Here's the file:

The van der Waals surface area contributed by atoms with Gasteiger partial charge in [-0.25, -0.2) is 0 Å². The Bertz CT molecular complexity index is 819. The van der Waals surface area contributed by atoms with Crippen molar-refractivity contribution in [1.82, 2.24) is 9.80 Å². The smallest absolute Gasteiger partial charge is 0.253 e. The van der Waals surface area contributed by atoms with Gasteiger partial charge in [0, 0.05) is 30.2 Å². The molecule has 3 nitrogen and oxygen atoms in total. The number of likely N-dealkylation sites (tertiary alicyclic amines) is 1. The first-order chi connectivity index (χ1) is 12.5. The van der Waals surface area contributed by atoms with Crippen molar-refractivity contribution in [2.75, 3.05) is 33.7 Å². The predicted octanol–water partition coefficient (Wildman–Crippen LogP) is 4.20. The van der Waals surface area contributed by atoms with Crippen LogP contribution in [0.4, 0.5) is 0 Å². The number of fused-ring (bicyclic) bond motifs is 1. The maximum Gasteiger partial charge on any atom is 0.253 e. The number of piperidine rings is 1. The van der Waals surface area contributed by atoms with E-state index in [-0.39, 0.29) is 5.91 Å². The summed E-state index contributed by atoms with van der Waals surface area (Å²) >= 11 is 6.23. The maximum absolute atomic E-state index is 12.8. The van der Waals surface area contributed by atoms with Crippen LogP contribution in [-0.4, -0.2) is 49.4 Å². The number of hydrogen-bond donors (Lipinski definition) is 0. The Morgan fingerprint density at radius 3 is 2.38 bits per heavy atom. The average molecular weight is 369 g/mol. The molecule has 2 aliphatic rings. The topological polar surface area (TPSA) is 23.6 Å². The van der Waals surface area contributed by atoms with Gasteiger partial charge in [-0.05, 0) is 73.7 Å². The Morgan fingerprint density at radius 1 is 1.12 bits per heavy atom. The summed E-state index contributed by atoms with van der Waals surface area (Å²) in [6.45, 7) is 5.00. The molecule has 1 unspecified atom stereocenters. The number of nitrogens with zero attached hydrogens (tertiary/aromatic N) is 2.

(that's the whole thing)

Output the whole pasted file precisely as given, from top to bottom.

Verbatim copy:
The van der Waals surface area contributed by atoms with Gasteiger partial charge in [-0.25, -0.2) is 0 Å². The Bertz CT molecular complexity index is 819. The van der Waals surface area contributed by atoms with Crippen molar-refractivity contribution in [1.82, 2.24) is 9.80 Å². The smallest absolute Gasteiger partial charge is 0.253 e. The van der Waals surface area contributed by atoms with Gasteiger partial charge in [0, 0.05) is 30.2 Å². The molecule has 3 nitrogen and oxygen atoms in total. The number of likely N-dealkylation sites (tertiary alicyclic amines) is 1. The first-order chi connectivity index (χ1) is 12.5. The van der Waals surface area contributed by atoms with Crippen molar-refractivity contribution in [2.75, 3.05) is 33.7 Å². The predicted octanol–water partition coefficient (Wildman–Crippen LogP) is 4.20. The van der Waals surface area contributed by atoms with Crippen LogP contribution in [0.4, 0.5) is 0 Å². The number of fused-ring (bicyclic) bond motifs is 1. The maximum Gasteiger partial charge on any atom is 0.253 e. The number of piperidine rings is 1. The van der Waals surface area contributed by atoms with E-state index in [-0.39, 0.29) is 5.91 Å². The summed E-state index contributed by atoms with van der Waals surface area (Å²) >= 11 is 6.23. The maximum absolute atomic E-state index is 12.8. The van der Waals surface area contributed by atoms with Crippen LogP contribution in [-0.4, -0.2) is 49.4 Å². The number of hydrogen-bond donors (Lipinski definition) is 0. The Morgan fingerprint density at radius 3 is 2.38 bits per heavy atom. The average molecular weight is 369 g/mol. The molecule has 2 aliphatic rings. The topological polar surface area (TPSA) is 23.6 Å². The van der Waals surface area contributed by atoms with Gasteiger partial charge in [-0.05, 0) is 73.7 Å². The Morgan fingerprint density at radius 1 is 1.12 bits per heavy atom. The summed E-state index contributed by atoms with van der Waals surface area (Å²) in [6.45, 7) is 5.00. The molecule has 1 unspecified atom stereocenters. The number of nitrogens with zero attached hydrogens (tertiary/aromatic N) is 2.